Some Pulaski County Highway Department employees will have to wait a bit longer before finding out whether they’ll get a pay raise. Highway Superintendent Terry Ruff asked the county council last week for a final decision on the pay rate for seasonal employees. “The seasonal is the mower guys and what we’re doing, the blacktop and everything, in the summertime,” Ruff explained.
The “Salary Matrix Rules” adopted last year specify that each department’s pay rate for seasonal employees will stay at its current level, but the department head may request a change as part of the annual budget process. Ruff said he asked to change the rate from $13 an hour, to a range of $13 to $15 an hour, depending on experience. “I just didn’t bring all of these figures up out of the air,” he said. “Last summer, I was told this. We put it in our budget for this summer, and now here we are discussing the same issues we had last summer.”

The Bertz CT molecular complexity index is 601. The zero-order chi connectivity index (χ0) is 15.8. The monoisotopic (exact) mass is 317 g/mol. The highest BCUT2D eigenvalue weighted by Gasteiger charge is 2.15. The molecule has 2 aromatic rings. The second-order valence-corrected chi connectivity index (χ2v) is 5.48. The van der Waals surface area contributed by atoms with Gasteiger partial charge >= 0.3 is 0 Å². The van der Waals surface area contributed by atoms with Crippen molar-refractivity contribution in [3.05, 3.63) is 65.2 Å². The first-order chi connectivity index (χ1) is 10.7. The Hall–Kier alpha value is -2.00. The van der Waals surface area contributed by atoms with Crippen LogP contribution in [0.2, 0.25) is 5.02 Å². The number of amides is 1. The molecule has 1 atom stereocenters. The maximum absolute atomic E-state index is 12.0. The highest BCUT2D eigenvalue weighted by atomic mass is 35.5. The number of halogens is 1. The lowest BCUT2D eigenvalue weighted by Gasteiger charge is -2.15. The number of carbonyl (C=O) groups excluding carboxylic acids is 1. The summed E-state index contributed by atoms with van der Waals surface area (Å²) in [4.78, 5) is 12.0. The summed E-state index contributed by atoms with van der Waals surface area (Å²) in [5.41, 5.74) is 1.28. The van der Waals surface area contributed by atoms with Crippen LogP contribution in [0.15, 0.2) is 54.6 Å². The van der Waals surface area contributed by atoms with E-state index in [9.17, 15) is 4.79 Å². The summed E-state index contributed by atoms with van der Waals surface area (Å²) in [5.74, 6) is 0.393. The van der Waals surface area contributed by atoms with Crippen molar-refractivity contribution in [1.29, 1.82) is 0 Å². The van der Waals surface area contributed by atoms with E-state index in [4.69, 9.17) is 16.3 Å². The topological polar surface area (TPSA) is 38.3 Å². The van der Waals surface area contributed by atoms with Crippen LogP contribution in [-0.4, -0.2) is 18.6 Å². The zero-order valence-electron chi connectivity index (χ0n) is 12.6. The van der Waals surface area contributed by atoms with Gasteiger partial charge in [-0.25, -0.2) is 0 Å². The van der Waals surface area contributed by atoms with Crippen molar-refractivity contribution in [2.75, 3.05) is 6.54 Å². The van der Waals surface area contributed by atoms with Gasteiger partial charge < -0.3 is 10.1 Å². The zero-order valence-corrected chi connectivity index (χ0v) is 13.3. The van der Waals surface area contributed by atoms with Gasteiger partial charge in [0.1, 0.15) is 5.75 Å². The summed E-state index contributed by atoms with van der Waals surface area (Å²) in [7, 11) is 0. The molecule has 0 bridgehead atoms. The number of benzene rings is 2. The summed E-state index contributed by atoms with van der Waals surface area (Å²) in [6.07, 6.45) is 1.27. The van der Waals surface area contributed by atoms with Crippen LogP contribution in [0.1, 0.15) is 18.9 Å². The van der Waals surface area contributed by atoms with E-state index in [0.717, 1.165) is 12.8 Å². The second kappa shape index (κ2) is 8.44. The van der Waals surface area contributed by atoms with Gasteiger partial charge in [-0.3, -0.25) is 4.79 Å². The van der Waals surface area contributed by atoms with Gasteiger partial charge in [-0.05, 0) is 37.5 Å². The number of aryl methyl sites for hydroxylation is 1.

The problem is that no one was sure whether Ruff’s request was actually approved, as part of the 2019 budget. Kathi Thompson, who joined the county council after this year’s budget was formally adopted, said she looked at the budget and didn’t see specific figures for seasonal employees at the Highway Department or Prosecutor’s Office.
During last week’s discussion, Thompson proposed a number of potential solutions, including raising the Highway Department’s seasonal hourly pay rate to $15, or having the seasonal rate for all departments match that of regular part-time employees, which is $14 per hour.
Council Member Ken Boswell voiced his support for that second option. “If a part-time person that’s seasonal is expected to do the same work as a part-time person at part-time, and a part-time person is expected to do the same work as a seasonal, I don’t even know why we have a difference,” he said. “It should just all be the same.”
But it was pointed out that doing that would mean a significant pay raise for employees in other departments, such as the Extension Office. In the end, council members voted to table the matter, until they could figure out what rate had been approved in this year’s budget.